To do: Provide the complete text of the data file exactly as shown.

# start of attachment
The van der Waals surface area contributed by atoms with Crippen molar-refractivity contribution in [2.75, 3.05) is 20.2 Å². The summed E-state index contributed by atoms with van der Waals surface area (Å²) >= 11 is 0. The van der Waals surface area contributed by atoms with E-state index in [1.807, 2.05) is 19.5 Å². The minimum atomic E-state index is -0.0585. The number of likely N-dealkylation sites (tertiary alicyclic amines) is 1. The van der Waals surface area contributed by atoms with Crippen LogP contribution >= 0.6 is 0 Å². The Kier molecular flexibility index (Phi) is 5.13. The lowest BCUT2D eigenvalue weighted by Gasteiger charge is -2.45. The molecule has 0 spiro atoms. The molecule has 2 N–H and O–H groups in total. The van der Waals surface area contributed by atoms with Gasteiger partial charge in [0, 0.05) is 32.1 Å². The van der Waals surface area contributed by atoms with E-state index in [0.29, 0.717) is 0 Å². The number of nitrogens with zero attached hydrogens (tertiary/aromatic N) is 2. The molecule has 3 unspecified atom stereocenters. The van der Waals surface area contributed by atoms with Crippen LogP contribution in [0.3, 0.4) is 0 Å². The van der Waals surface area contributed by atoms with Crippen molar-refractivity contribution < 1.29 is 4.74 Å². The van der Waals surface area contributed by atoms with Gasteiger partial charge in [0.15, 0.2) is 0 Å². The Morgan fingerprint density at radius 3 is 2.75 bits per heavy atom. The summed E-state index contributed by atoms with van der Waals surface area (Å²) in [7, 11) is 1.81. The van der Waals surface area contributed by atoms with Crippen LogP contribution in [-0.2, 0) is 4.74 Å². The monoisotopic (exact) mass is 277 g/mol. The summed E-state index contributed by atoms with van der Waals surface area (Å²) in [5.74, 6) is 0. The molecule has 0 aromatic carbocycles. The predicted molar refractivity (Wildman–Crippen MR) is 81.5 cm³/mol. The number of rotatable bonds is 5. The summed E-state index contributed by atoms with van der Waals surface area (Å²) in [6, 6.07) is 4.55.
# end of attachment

The van der Waals surface area contributed by atoms with Crippen molar-refractivity contribution in [2.75, 3.05) is 20.2 Å². The summed E-state index contributed by atoms with van der Waals surface area (Å²) >= 11 is 0. The van der Waals surface area contributed by atoms with E-state index in [1.807, 2.05) is 19.5 Å². The minimum atomic E-state index is -0.0585. The number of likely N-dealkylation sites (tertiary alicyclic amines) is 1. The van der Waals surface area contributed by atoms with Crippen LogP contribution >= 0.6 is 0 Å². The Kier molecular flexibility index (Phi) is 5.13. The lowest BCUT2D eigenvalue weighted by Gasteiger charge is -2.45. The molecule has 0 spiro atoms. The molecule has 2 N–H and O–H groups in total. The van der Waals surface area contributed by atoms with Gasteiger partial charge in [0, 0.05) is 32.1 Å². The van der Waals surface area contributed by atoms with E-state index in [0.29, 0.717) is 0 Å². The number of nitrogens with zero attached hydrogens (tertiary/aromatic N) is 2. The molecule has 3 unspecified atom stereocenters. The van der Waals surface area contributed by atoms with Crippen LogP contribution in [0.3, 0.4) is 0 Å². The van der Waals surface area contributed by atoms with Crippen molar-refractivity contribution < 1.29 is 4.74 Å². The van der Waals surface area contributed by atoms with Gasteiger partial charge in [0.15, 0.2) is 0 Å². The Morgan fingerprint density at radius 3 is 2.75 bits per heavy atom. The summed E-state index contributed by atoms with van der Waals surface area (Å²) in [7, 11) is 1.81. The van der Waals surface area contributed by atoms with Crippen LogP contribution in [-0.2, 0) is 4.74 Å². The monoisotopic (exact) mass is 277 g/mol. The summed E-state index contributed by atoms with van der Waals surface area (Å²) in [5.74, 6) is 0. The molecule has 0 aromatic carbocycles. The predicted molar refractivity (Wildman–Crippen MR) is 81.5 cm³/mol. The number of rotatable bonds is 5. The summed E-state index contributed by atoms with van der Waals surface area (Å²) in [6, 6.07) is 4.55.